The 2018 Seattle International Film Festival ran from May 17th to June 10th. That’s 25 solid days of movie madness. It kicked off with the premiere of Isabel Coixet’s The Bookshop, starring Emily Mortimer as a widow who uses her “bibliophilia” to open the hearts and minds of the conservative residents of a small English town.
SIFF’s juicy centerpiece was a movie that will undoubtedly take America by storm in the coming months: Boots Riley’s Sorry to Bother You. Riley was on hand to introduce his surreal social justice comedy to a sold-out crowd.
Gus Van Sant closed out the fest with Don’t Worry, He Won’t Get Far on Foot. The latest offering from the veteran indie director stars Joaquin Phoenix as John Callahan, a celebrated Portland cartoonist who struggles with substance abuse and being confined to a wheelchair.
Melanie Lynskey spent an afternoon talking to fans about her impressive career and promoting Megan Griffiths’ latest outing, Sadie. Lynskey stars as a working-class single mother who underestimates her angry teenage daughter (Sophia Mitri Schloss).
People often ask me for recommendations from the festival, and I’ll have 1 or 2 titles to tout. But there were so many standouts this year, that my answer is, “How much time to do you have?” I try to focus on female-centric films and this year’s lineup made it easy.
I’d already caught Revenge earlier this year, but that didn’t stop me from shouting its praises from the rooftops. French writer/director Coralie Fargeat has crafted a “Time’s Up” rape revenge fantasy as cathartic as the No Man’s Land scene from Wonder Woman. It’s not for the faint of heart, but it’s a refreshing feminist anthem for those who can handle grindhouse violence.
Another terrific feminist allegory is Scary Mother, the astonishing debut from Ana Urushadze. The 26-year-old Georgian does a remarkable job telling the story of a middle-aged mother and housewife who is consumed by the novel she is writing. It’s a smart commentary on gender roles, artistic double standards, and what it means to be a “real” writer.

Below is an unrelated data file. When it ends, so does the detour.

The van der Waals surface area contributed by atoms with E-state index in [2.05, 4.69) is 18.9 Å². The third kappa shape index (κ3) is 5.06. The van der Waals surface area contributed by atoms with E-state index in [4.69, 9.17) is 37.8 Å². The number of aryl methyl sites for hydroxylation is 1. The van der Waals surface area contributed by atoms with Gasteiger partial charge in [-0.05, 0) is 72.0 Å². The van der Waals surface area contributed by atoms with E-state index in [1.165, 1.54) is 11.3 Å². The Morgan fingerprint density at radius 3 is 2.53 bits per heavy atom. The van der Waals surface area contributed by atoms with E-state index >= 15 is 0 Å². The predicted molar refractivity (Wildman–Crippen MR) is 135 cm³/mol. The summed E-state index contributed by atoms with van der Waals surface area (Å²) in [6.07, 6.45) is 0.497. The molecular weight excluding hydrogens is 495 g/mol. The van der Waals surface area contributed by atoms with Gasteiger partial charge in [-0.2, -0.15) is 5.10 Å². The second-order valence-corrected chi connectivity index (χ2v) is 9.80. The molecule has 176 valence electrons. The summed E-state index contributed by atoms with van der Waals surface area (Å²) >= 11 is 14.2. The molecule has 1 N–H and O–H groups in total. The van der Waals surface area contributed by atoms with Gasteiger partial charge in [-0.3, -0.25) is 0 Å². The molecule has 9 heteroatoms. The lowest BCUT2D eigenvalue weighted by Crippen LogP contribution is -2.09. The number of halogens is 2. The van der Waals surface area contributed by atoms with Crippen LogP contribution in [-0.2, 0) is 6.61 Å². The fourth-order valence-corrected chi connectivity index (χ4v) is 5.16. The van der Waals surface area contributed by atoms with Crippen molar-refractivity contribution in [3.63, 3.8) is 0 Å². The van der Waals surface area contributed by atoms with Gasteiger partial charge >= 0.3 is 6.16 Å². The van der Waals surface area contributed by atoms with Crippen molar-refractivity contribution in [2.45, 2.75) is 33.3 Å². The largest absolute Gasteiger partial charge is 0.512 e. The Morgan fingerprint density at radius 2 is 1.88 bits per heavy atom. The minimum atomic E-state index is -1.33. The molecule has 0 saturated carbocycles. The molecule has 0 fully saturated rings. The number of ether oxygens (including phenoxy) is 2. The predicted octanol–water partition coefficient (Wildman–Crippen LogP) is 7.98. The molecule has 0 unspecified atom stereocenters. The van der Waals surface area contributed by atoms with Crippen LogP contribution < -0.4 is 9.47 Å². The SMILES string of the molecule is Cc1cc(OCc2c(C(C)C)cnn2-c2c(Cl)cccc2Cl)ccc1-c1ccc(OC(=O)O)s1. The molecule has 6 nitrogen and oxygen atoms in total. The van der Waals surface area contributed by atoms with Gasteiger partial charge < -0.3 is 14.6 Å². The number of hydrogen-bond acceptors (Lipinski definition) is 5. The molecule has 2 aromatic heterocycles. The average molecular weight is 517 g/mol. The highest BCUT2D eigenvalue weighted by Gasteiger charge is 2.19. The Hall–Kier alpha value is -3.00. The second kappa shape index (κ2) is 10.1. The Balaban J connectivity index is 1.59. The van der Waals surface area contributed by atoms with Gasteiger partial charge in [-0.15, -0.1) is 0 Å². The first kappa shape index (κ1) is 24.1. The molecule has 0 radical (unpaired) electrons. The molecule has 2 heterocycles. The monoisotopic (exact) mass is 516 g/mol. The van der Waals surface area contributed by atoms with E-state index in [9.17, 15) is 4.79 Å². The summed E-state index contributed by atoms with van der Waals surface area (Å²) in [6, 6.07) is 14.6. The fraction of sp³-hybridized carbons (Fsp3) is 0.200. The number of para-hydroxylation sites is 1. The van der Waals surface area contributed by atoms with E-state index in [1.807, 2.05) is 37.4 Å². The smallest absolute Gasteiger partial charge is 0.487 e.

Meanwhile, Brazilian Writer/director team Marco Dutra and Juliana Rojas re-tooled the werewolf genre with Good Manners: An epic fairytale that comments on class, race, pregnancy, motherhood, sexuality, and zealotry. They found an absolute treasure in lead actress, Isabel Zuaa. Her face is what Shakespeare would call “a map of woe”. We don’t get into her back story but her wariness in the present explains multitudes. Zuaa plays Clara, a dark-skinned Brazilian woman who goes to work for Ana, a mysterious, pregnant, wealthy white woman with an absent baby daddy. Ana has a carnivorous appetite, particularly during the full moon.
The women develop an intimate relationship as Ana approaches her due date. That the baby is a werewolf is no surprise. The unexpected comes after birth and makes up the film’s powerful second half. With a long running time, Good Manners may have been better served as a mini-series. There is nothing I can imagine leaving out, but I wouldn’t mind spending a couple more hours in Clara’s world.
Hannah Fidell’s The Long Dumb Road is reminiscent of Albert Brooks’ 1985 masterpiece, Lost In America. Fidell replaces naïve yuppies with Nathan (Tony Revolori, The Grand Budapest Hotel), a 19-year-old art student longing to experience “the real America” on his way to college. Nathan reluctantly picks up a hitchhiker (Jason Mantzoukas, TV’s The League/my #1 comedy crush) and together they share an unforgettable adventure which remains rooted in reality even as it goes off the rails. Fidell joins forces with co-writer Carson Mell to breathe new life into the odd couple road trip genre. Mantzoukas corners the market on loveable dirt bags and continues to make a compelling case for himself as a leading man.
Prospect is a low-budget sci-fi character piece that imagines a plausible far-flung future for the interstellar working class. Sophie Thatcher plays Cee, a teenager forced to work with her father (Jay Duplass) to harvest valuable jewels from volatile organic flesh sacs. When they travel to the inhospitable surface of a green moon for one last big score, it goes about as well as “one last” anything ever goes. Writer/director team Zeek Earl and Christopher Caldwell create an alien world that would make David Cronebnerg proud. Cee is forced to team up with a charismatic outlaw (Game of Thrones’ Pedro Pascal) in a fight for survival.